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Doom Patrol channels its heroes’ rage toward bullies — including a Nazi scientist and his followers, Mr. Nobody, and the Bureau of Normalcy — who try to make them question their self-worth as disabled heroes. Disabled characters wielding their justified anger to destroy infrastructures that hinder their fellow implicitly disabled heroes is a triumphant message.
One of the only places that Doom Patrol falls into a regressive trope of disabled characters is with the mysterious Niles Caulder. Niles is a character who’s notorious for being in and out of his wheelchair — and not because he’s an ambulatory wheelchair user. Rather, he tends to periodically become disabled, find a miracle cure, and then become disabled again, both in the comics and in DC Universe’s series
Niles’ recent heinous confession also hints at an adjacent comic arc where he faked his disability for a period of time. While our fan theories will have to wait until season 2 before Doom Patrol clarifies everything about Niles’ past, his emergence as the villainous wheelchair user trope has some hefty implications. Given the evergreen and dangerous myth that real disabled people fake their disabilities to receive government benefits — which, in many jurisdictions, barely cover rent and utilities, let alone our necessary medical procedures — Niles’ fluctuating, potentially fraudulent, disability contributes to an already prevalent stigma that disability is an excuse or a scheme. When the Trump administration is currently proposing a system to monitor disabled people based on stereotypical concepts of what disabled people look and act like, Niles’ current characterization warrants some clarification.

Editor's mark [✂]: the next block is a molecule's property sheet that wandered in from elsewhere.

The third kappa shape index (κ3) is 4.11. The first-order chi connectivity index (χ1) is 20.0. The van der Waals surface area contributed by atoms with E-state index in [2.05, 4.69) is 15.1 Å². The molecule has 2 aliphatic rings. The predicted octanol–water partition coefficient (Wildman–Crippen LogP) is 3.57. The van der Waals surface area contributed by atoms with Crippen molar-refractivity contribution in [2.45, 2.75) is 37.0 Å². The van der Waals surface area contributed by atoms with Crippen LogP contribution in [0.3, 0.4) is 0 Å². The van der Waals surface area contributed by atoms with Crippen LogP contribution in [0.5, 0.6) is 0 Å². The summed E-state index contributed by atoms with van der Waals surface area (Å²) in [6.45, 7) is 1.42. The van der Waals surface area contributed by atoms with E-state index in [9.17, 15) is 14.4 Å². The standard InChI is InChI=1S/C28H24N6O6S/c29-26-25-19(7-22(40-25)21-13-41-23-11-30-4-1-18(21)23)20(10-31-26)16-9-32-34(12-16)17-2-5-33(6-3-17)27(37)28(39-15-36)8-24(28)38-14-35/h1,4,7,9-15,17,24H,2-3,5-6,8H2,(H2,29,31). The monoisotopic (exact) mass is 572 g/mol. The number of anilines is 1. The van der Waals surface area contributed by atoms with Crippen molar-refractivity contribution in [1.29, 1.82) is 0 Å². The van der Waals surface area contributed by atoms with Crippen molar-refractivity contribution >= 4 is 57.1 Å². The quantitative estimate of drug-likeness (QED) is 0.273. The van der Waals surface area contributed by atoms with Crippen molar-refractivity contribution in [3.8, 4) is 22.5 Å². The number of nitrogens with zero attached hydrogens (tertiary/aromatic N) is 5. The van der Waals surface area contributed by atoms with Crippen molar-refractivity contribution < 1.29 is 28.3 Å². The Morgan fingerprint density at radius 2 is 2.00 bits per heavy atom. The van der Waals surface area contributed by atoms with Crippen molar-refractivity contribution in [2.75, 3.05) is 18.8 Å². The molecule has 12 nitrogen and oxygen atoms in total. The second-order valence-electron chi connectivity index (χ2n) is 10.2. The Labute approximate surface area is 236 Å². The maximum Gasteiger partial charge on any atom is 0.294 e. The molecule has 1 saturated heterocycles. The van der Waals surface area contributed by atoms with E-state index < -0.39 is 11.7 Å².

Overall, the portrayals of disabilities on Doom Patrol do accurately represent disabled people and our modern-day issues. More importantly, many of the metaphors radiate positive messages about what disenfranchised groups of people can accomplish together.
Set in today’s landscape, the Doom Patrol series takes a clever approach to intertwine disability discourse in the dialogue, characterization, and plot; a reflection of our real-world society. Reforming disabled superheroes for a modern audience, the show even changes some of the less than favorable portrayals of comics past, with Cliff’s longing for connection with his daughter. In other instances, as with Niles, the value of the representation is still subject to interpretation.
Doom Patrol’s TV adaptation gives us a chance to re-admire our favorite team of disabled superheroes — because, beyond all the horror, comedy, and weirdness, we just love that we can see realistic representations of disabilities beyond the powers.
Chelsea Jackson is a disabled critic and freelance pop culture writer who spends too much time reading comics.